Pressurized NH3 a game changer
Accurate, cold-weather, variable-rate application of anhydrous ammonia is a dramatic step forward for Doug Zink, a farmer in Carrington, North Dakota.
He’s taken up the challenge with the Maxflow VRC. The machine pumps liquid NH3 into the soil according to a prescription map, at up to 170 pounds per acre. The operator has sectional control, a manual foot switch to minimize loss at turns, and a field that is ready to seed when the work is through.
“This is the best anhydrous applicator I’ve ever had, and I’ve had a lot of them,” Zink says. “Most of the time, things don’t really live up to what you’re told. But this does.”
Zink applies the NH3 at 9 mph with a new 42-foot vertical tillage coulter, the Salford RTS. It will cut through 2 inches of frost and up to 1 foot of snow. In less than two weeks, Zink had fertilized about 8,000 acres of soybean residue. He was going through a 1,500- gallon tank of NH3 every 90 minutes.
“You can put on 140 pounds of actual nitrogen or just 40 pounds at 9 mph. It’s just so accurate,” Zink says. “You don’t have to worry about anything.” The cab tells the operator how much is in the tank. When there’s 10% left, an alarm goes off.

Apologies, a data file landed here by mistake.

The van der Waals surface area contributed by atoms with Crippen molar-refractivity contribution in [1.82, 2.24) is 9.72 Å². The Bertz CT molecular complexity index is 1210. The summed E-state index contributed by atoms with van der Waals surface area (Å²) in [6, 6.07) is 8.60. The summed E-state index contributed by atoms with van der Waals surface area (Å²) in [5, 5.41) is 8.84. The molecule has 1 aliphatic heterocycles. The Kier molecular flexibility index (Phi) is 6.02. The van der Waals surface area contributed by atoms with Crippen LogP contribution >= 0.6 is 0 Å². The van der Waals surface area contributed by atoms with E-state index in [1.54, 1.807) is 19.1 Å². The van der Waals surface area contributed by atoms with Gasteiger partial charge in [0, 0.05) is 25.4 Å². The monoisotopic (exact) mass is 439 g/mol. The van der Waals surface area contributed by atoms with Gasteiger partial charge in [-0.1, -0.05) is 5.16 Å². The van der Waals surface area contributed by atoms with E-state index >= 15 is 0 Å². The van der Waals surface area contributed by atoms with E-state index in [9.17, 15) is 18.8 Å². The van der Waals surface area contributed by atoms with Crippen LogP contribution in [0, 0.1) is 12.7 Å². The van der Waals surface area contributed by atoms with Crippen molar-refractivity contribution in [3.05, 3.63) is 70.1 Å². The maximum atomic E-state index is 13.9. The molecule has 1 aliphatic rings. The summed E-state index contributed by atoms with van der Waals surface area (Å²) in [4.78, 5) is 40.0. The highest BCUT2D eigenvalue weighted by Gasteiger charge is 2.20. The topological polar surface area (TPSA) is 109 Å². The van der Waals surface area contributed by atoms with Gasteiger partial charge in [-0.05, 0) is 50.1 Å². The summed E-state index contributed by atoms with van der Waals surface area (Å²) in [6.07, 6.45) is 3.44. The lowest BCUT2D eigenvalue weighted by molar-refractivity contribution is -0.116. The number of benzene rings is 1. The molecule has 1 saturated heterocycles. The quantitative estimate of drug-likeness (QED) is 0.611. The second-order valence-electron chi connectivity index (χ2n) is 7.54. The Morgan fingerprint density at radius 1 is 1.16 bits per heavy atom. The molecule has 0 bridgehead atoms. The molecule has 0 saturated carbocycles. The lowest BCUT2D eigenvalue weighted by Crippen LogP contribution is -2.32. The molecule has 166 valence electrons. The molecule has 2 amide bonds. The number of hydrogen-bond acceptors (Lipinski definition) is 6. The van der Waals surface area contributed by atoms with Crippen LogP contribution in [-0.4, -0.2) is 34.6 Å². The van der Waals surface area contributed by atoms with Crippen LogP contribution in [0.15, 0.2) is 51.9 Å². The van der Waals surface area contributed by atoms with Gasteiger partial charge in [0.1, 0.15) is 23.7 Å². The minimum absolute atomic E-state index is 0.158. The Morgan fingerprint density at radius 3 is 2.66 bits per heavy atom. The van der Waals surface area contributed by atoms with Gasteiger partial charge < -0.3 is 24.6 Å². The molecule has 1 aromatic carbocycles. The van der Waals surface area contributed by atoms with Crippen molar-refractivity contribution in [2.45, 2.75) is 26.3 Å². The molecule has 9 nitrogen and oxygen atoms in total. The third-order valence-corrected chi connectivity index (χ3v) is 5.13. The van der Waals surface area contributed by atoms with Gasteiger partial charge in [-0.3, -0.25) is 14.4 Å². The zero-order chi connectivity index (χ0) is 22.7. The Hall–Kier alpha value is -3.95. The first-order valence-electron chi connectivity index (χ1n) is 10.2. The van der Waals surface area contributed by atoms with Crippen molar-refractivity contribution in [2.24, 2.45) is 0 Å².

The key to the system is high pressure, keeping the NH3 liquid until it is sealed in the ground, according to Cameron Stewart, president of MaX-Quip. The company specializes in handling and metering compressed gases from many industries. Pressurized liquid NH3 is easier to handle and can be metered more accurately. It eliminates vapor loss and opener freezing.
Continuous pressure is generated by the tractor’s hydraulics, tied into a MaX-Quip positive displacement van pump driven by a hydraulic motor. The pump is mounted close to the nurse tank with the intake below the nurse tank belly. Varying the motor speed varies the flow rate.
“Higher pressure with smaller lines lets you accurately deal with reduced rates at the low end and accurately push more product through at high rates,” states Zink.
An automatic rate controller, using signals from a flow meter and a ground speed indicator, can adjust the motor speed on-the-go. The rate can also be varied by a task controller with a map and GPS signal. On-off valves on the distribution manifold keep the system fully pressurized.
“If you only need 30 pounds, you now can get it with consistency and accuracy. At all rates, high manifold pressure is easier to handle than low manifold pressure,” Stewart says. “For variable rate, high pressure provides almost instant response from zone to zone.”